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Phase portraits of 2-dimensional systems

asked 2012-10-14 15:02:40 +0200

dxvxd gravatar image

I'm trying to plot solutions to two dimensional ordinary differential equations. I found that Sage makes it easy to plot a vector field and, using ode_solver(), I can plot solutions on top of the vector field by specifying an initial condition y_0 and some range of time to run (t_span).

However, this method I'm using seems to be quite ad hoc, as I have to choose the right initial conditions and time span / know a lot about my system in order to plot a nice picture. Let's make this more concrete:

Say I want to draw a nice phase portrait for

$\dot{x} = -y$

$\dot{y} = -x$

First I generate the vector field:

var('x y')

Then I use ode_solver() to plot solutions with initial conditions going around the unit circle:

T = ode_solver()
T.function=lambda t,y:[-y[1],-y[0]]
solutions = []
c = circle((0,0), 1, rgbcolor=(1,0,1))
for k in range(0,8):
    solutions.append(line([p[1] for p in T.solution]))

This generates the following picture:

But if I change run the system for one more unit of time (set t_span=[0,2]), the picture gets skewed:

This makes sense, of course, because the magnitude of the vectors along $y=-x$ get big as you get further away from the origin. Similarly, the trajectory along $y=x$ has trouble getting to the origin because the magnitude of those vectors get very small. Which all makes me think there's a better way to do this. Thoughts?

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answered 2012-10-14 16:54:37 +0200

achrzesz gravatar image
sage: maxima('plotdf([-y,-x],[x,y],[x,-2,2],[y,-2,2])')

Every click in the obtained field gives you a new trajectory

Precise coordinates of an initial point can be provided in plot setup

New x y coordinates + Enter adds a new trajectory

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This doesn't work for me in the notebook. How can I get it to work?

calc314 gravatar imagecalc314 ( 2012-10-14 21:36:35 +0200 )edit

@calc314: could you describe what happens when you enter the above code?

dxvxd gravatar imagedxvxd ( 2012-10-15 00:20:50 +0200 )edit

Hello, If I run the code with sage notebok running on my laptop, new window from wxmaxima program with phase portrait appears. Probably will not work over the web (like

robert.marik gravatar imagerobert.marik ( 2012-10-15 02:00:11 +0200 )edit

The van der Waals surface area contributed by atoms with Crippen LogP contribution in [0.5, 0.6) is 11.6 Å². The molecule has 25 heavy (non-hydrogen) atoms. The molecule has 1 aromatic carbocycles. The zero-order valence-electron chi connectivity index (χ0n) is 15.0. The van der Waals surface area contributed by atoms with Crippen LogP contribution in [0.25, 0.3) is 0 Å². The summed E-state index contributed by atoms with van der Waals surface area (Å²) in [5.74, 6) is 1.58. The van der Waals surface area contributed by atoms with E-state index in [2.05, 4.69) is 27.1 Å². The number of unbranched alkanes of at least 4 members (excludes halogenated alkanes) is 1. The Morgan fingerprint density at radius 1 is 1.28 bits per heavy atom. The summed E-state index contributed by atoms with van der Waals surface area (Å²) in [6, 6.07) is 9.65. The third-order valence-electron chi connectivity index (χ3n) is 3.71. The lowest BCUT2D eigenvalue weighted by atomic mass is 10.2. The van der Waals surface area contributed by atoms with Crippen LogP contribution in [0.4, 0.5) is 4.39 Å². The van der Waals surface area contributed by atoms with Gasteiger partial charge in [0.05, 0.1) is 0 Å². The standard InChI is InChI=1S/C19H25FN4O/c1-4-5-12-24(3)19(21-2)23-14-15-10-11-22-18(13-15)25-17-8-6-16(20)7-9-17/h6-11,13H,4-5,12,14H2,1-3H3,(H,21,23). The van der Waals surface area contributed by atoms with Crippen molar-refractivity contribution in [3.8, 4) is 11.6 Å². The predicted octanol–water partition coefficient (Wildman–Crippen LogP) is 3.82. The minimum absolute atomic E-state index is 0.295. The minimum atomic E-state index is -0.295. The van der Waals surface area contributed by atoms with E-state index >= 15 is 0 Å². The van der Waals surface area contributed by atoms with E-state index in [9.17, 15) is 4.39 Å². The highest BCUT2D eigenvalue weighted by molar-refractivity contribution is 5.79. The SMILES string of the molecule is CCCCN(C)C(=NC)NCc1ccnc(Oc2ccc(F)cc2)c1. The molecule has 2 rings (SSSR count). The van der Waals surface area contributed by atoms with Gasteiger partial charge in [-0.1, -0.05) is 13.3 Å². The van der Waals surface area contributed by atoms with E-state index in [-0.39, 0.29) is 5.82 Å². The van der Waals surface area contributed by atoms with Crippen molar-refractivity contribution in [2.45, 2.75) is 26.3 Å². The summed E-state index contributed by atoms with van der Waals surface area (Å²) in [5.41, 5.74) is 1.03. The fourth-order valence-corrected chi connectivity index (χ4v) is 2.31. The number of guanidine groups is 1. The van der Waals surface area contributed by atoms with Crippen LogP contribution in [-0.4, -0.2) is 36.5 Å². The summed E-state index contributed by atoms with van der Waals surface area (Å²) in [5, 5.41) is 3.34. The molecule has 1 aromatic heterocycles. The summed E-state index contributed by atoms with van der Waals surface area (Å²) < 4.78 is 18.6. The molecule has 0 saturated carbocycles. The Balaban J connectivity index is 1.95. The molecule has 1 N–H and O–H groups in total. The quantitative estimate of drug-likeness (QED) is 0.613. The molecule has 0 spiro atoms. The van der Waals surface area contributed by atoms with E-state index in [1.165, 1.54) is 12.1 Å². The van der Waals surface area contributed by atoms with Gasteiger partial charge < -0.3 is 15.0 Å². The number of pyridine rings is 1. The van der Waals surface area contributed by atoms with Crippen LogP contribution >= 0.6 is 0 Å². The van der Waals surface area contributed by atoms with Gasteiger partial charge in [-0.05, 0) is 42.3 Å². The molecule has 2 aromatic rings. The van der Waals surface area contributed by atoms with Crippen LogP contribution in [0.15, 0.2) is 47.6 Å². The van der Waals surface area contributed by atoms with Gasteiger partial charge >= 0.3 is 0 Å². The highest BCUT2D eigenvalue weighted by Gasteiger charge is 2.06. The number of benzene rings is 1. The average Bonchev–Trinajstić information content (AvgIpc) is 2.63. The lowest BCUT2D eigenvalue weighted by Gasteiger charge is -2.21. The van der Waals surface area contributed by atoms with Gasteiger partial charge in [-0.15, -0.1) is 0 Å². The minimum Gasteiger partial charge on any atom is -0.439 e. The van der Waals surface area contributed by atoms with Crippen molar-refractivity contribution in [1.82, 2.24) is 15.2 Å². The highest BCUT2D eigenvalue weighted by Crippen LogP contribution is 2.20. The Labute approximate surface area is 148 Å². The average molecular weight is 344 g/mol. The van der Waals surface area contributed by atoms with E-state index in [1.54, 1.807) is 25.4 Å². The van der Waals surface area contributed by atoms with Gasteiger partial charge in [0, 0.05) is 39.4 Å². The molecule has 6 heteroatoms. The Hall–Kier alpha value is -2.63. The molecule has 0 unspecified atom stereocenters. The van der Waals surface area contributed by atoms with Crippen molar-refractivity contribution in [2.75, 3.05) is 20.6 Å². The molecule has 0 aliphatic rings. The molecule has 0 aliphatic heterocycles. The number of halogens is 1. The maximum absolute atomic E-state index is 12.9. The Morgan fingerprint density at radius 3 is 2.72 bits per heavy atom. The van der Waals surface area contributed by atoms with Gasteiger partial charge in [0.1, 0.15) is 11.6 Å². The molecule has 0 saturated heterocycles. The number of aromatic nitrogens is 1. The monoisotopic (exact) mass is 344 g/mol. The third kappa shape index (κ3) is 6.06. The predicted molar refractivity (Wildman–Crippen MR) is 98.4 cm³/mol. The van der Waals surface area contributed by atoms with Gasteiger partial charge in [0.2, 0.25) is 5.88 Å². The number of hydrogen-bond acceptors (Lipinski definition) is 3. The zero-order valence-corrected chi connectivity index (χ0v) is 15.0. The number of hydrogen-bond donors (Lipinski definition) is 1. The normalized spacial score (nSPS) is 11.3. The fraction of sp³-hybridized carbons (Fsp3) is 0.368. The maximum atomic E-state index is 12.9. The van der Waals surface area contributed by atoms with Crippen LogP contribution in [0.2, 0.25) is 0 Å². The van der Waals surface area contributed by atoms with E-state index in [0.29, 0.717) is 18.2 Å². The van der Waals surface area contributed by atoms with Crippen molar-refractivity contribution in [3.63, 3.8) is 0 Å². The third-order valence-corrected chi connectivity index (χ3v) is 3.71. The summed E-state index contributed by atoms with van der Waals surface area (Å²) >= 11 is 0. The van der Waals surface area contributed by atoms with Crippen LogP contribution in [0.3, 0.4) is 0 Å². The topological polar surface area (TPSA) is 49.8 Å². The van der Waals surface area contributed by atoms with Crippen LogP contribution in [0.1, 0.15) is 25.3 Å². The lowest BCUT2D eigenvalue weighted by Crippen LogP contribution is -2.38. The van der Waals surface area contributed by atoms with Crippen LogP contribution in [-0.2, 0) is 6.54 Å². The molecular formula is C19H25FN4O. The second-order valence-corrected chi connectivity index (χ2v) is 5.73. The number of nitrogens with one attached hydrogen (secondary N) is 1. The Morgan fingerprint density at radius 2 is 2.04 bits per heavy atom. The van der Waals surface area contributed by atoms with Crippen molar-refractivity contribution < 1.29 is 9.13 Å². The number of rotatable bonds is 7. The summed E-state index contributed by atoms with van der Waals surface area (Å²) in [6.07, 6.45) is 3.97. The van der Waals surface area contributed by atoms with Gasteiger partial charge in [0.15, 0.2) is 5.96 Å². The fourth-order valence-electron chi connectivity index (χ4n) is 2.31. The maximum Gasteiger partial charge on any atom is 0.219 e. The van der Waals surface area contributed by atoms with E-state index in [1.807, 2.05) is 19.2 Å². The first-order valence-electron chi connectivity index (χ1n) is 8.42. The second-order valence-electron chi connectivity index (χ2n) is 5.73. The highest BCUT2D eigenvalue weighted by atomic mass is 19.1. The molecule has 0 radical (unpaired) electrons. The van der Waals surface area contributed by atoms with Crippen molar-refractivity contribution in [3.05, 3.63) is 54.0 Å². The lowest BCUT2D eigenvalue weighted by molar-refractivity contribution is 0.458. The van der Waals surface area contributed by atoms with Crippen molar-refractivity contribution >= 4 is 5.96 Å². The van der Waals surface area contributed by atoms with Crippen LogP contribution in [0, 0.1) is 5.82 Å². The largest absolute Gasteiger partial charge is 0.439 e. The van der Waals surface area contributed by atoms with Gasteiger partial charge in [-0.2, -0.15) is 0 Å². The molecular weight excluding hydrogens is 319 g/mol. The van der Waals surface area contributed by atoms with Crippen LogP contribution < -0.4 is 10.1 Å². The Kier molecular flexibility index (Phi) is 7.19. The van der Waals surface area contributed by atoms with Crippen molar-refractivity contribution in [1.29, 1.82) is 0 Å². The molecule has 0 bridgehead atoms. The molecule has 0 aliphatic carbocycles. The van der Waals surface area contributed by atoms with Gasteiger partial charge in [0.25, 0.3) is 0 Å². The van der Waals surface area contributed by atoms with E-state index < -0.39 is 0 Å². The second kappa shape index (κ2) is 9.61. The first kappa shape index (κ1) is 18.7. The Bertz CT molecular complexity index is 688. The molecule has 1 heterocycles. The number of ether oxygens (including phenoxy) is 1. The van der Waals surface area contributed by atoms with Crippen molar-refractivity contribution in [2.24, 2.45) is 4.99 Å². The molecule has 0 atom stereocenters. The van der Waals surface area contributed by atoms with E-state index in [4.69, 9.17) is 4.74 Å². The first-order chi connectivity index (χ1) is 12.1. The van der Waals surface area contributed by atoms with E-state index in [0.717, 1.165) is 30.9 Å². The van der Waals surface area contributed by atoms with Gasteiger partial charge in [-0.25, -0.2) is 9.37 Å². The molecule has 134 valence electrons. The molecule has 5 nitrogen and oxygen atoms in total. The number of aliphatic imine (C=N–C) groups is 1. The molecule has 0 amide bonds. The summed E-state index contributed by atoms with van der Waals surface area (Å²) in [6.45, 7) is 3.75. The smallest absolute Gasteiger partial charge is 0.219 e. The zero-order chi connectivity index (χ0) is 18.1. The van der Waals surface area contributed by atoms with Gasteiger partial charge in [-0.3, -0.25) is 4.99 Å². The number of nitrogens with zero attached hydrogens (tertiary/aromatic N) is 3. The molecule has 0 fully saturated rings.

sage: indicates that I'm using Sage terminal (in graphical environment, linux 64-bit machine, sage 5.3) After copy & paste (without "sage:" part) into notebook my answer also works for me A new window with a vector field appears. Every click in this new window gives me a new trajectory Using the second position of the tools in this window I can introduce new x y coordinates (two floats separated by a space) When I press Enter after introducing them I'm obtaining the corresponding trajectory It can be repeated many times If only one trajectory is needed then the initial point coordinates can be defined in the command: sage: maxima('plotdf([-y,-x],[x,y],[x,-2,2],[y,-2,2],[trajectory_at,1,0])')

achrzesz gravatar imageachrzesz ( 2012-10-15 03:35:53 +0200 )edit

I was getting a response of `1` from sagenb. But, I just tried it on a local installation on my Mac, and a Tcl window did launch and responds to my mouse. Very Nice!

calc314 gravatar imagecalc314 ( 2012-10-15 09:24:59 +0200 )edit

answered 2012-11-07 07:41:25 +0200

Andrei Halanay gravatar image

updated 2012-11-07 09:02:40 +0200

The following function allows you to move the initial point and determines the "corners" of the picture with respect to the maximum an minimum values of the solutions.

    def syst(x0=slider(-2,2,0.1,0.5),y0=slider(-2,2,0.1,0.5)):
        x,y=var('x y')
        for i in range(0,len(sol)):
            if sol[i,0] > xmax:
            if sol[i,0]< xmin:
        for i in range(0,len(sol)):
           if sol[i,1] > ymax:
           if sol[i,1]< ymin:

Of course the solution using maxima is the nicest.

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answered 2012-10-15 10:55:45 +0200

calc314 gravatar image

Beyond the idea in the other answer, I think you'll just have to keep up with the max and min values from the solutions in your loop and then use these to give you the necessary dimensions for your vector field plot. This is what I've done in the past. I don't know of any automated way to choose nice initial conditions and time spans to get great pictures.

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How can I restrict the max/min values in the solutions? Is there a uniform way to do this or restrict the axes' range (e.g., force the plot onto [-2,2]x[-2,2] )

dxvxd gravatar imagedxvxd ( 2012-10-15 13:00:18 +0200 )edit

You should be able to use the `show` command with `xmin,xmax,ymin,ymax`. For example, based on your code above, this works for me: `q=sum(solutions)+VF+c` `,xmax=2,ymin=-2,ymax=2)`

calc314 gravatar imagecalc314 ( 2012-10-15 14:44:19 +0200 )edit

answered 2015-03-20 08:11:54 +0200

rws gravatar image

For completeness a bunch of ready-made solutions for ODE problems can be found at:

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answered 2013-12-06 19:35:25 +0200

Andrew F gravatar image

One thing you can do is just make sure your vector function always returns the same length, that is, to wrap it in a call to a function that unitizes it (that's a word, right?)

def unit(v):
    mag = sqrt(v[0]*v[0]+v[1]*v[1])
    return (v[0]/mag, v[1]/mag)
VF = plot_vector_field(unit([-y,-x]),[x,-2,2],[y,-2,2])

That's about what I did, anyway.

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Asked: 2012-10-14 15:02:40 +0200

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Last updated: Mar 20 '15